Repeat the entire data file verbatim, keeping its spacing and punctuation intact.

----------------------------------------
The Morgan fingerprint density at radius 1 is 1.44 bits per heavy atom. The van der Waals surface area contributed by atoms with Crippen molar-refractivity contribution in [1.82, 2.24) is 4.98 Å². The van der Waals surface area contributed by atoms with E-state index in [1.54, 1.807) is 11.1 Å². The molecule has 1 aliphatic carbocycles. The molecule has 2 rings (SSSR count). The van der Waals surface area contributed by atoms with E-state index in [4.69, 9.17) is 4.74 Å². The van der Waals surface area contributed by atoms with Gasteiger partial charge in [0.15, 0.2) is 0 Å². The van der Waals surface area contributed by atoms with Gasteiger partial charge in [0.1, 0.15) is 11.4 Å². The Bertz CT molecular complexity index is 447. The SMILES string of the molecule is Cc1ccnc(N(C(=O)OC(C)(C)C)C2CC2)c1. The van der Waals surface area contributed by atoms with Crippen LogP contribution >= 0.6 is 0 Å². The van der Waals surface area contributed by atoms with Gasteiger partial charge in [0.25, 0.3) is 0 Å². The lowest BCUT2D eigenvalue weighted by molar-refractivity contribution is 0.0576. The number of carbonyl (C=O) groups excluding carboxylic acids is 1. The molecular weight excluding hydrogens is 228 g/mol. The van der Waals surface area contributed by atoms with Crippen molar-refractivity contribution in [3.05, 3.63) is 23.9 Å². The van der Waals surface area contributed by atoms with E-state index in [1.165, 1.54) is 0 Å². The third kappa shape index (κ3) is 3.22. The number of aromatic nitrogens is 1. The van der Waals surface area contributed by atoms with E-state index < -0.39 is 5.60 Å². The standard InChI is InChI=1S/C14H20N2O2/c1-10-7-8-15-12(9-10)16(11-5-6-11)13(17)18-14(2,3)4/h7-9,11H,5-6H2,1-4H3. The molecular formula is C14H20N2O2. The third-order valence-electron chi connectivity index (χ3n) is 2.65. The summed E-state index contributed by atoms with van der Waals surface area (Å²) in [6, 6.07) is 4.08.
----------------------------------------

The Morgan fingerprint density at radius 1 is 1.44 bits per heavy atom. The van der Waals surface area contributed by atoms with Crippen molar-refractivity contribution in [1.82, 2.24) is 4.98 Å². The van der Waals surface area contributed by atoms with E-state index in [1.54, 1.807) is 11.1 Å². The molecule has 1 aliphatic carbocycles. The molecule has 2 rings (SSSR count). The van der Waals surface area contributed by atoms with E-state index in [4.69, 9.17) is 4.74 Å². The van der Waals surface area contributed by atoms with Gasteiger partial charge in [0.15, 0.2) is 0 Å². The van der Waals surface area contributed by atoms with Gasteiger partial charge in [0.1, 0.15) is 11.4 Å². The Bertz CT molecular complexity index is 447. The SMILES string of the molecule is Cc1ccnc(N(C(=O)OC(C)(C)C)C2CC2)c1. The van der Waals surface area contributed by atoms with Crippen LogP contribution >= 0.6 is 0 Å². The van der Waals surface area contributed by atoms with Gasteiger partial charge in [0.25, 0.3) is 0 Å². The lowest BCUT2D eigenvalue weighted by molar-refractivity contribution is 0.0576. The number of carbonyl (C=O) groups excluding carboxylic acids is 1. The molecular weight excluding hydrogens is 228 g/mol. The van der Waals surface area contributed by atoms with Crippen molar-refractivity contribution in [3.05, 3.63) is 23.9 Å². The van der Waals surface area contributed by atoms with E-state index in [1.165, 1.54) is 0 Å². The third kappa shape index (κ3) is 3.22. The number of aromatic nitrogens is 1. The van der Waals surface area contributed by atoms with E-state index < -0.39 is 5.60 Å². The standard InChI is InChI=1S/C14H20N2O2/c1-10-7-8-15-12(9-10)16(11-5-6-11)13(17)18-14(2,3)4/h7-9,11H,5-6H2,1-4H3. The molecular formula is C14H20N2O2. The third-order valence-electron chi connectivity index (χ3n) is 2.65. The summed E-state index contributed by atoms with van der Waals surface area (Å²) in [6, 6.07) is 4.08.